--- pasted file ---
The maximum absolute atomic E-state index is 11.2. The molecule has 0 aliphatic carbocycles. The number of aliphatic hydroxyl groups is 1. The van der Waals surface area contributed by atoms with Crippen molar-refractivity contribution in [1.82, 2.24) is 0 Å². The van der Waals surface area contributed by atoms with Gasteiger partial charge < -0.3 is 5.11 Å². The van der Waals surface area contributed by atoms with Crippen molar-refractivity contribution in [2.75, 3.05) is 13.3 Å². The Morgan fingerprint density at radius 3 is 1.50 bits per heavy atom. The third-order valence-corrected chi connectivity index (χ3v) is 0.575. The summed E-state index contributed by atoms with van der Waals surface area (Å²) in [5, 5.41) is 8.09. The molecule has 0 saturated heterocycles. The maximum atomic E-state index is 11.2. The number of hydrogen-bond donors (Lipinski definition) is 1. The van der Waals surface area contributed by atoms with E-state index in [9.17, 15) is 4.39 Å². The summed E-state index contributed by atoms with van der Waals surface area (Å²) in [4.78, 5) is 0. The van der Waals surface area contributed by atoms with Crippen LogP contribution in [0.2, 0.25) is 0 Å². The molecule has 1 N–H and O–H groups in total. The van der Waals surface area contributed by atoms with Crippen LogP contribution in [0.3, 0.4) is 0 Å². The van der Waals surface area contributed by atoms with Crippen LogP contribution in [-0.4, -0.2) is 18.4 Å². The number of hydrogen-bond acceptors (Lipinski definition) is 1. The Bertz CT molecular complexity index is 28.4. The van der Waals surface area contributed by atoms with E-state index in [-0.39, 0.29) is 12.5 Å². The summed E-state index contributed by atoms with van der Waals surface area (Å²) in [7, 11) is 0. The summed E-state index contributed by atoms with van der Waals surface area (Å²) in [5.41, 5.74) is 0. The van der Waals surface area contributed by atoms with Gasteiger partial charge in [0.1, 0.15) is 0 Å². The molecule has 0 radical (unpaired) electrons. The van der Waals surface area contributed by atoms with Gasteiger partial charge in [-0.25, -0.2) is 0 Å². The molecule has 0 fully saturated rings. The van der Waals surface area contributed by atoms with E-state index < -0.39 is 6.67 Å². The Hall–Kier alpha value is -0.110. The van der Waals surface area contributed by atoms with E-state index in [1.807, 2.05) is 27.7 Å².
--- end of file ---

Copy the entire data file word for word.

The maximum absolute atomic E-state index is 11.2. The molecule has 0 aliphatic carbocycles. The number of aliphatic hydroxyl groups is 1. The van der Waals surface area contributed by atoms with Crippen molar-refractivity contribution in [1.82, 2.24) is 0 Å². The van der Waals surface area contributed by atoms with Gasteiger partial charge < -0.3 is 5.11 Å². The van der Waals surface area contributed by atoms with Crippen molar-refractivity contribution in [2.75, 3.05) is 13.3 Å². The Morgan fingerprint density at radius 3 is 1.50 bits per heavy atom. The third-order valence-corrected chi connectivity index (χ3v) is 0.575. The summed E-state index contributed by atoms with van der Waals surface area (Å²) in [5, 5.41) is 8.09. The molecule has 0 saturated heterocycles. The maximum atomic E-state index is 11.2. The number of hydrogen-bond donors (Lipinski definition) is 1. The van der Waals surface area contributed by atoms with E-state index in [9.17, 15) is 4.39 Å². The summed E-state index contributed by atoms with van der Waals surface area (Å²) in [4.78, 5) is 0. The van der Waals surface area contributed by atoms with Crippen LogP contribution in [0.2, 0.25) is 0 Å². The molecule has 1 N–H and O–H groups in total. The van der Waals surface area contributed by atoms with Crippen LogP contribution in [0.3, 0.4) is 0 Å². The van der Waals surface area contributed by atoms with Crippen LogP contribution in [-0.4, -0.2) is 18.4 Å². The number of hydrogen-bond acceptors (Lipinski definition) is 1. The Bertz CT molecular complexity index is 28.4. The van der Waals surface area contributed by atoms with E-state index in [-0.39, 0.29) is 12.5 Å². The summed E-state index contributed by atoms with van der Waals surface area (Å²) in [7, 11) is 0. The summed E-state index contributed by atoms with van der Waals surface area (Å²) in [5.41, 5.74) is 0. The van der Waals surface area contributed by atoms with Gasteiger partial charge in [0.1, 0.15) is 0 Å². The molecule has 0 radical (unpaired) electrons. The van der Waals surface area contributed by atoms with Gasteiger partial charge in [-0.25, -0.2) is 0 Å². The molecule has 0 fully saturated rings. The van der Waals surface area contributed by atoms with E-state index < -0.39 is 6.67 Å². The Hall–Kier alpha value is -0.110. The van der Waals surface area contributed by atoms with E-state index in [1.807, 2.05) is 27.7 Å².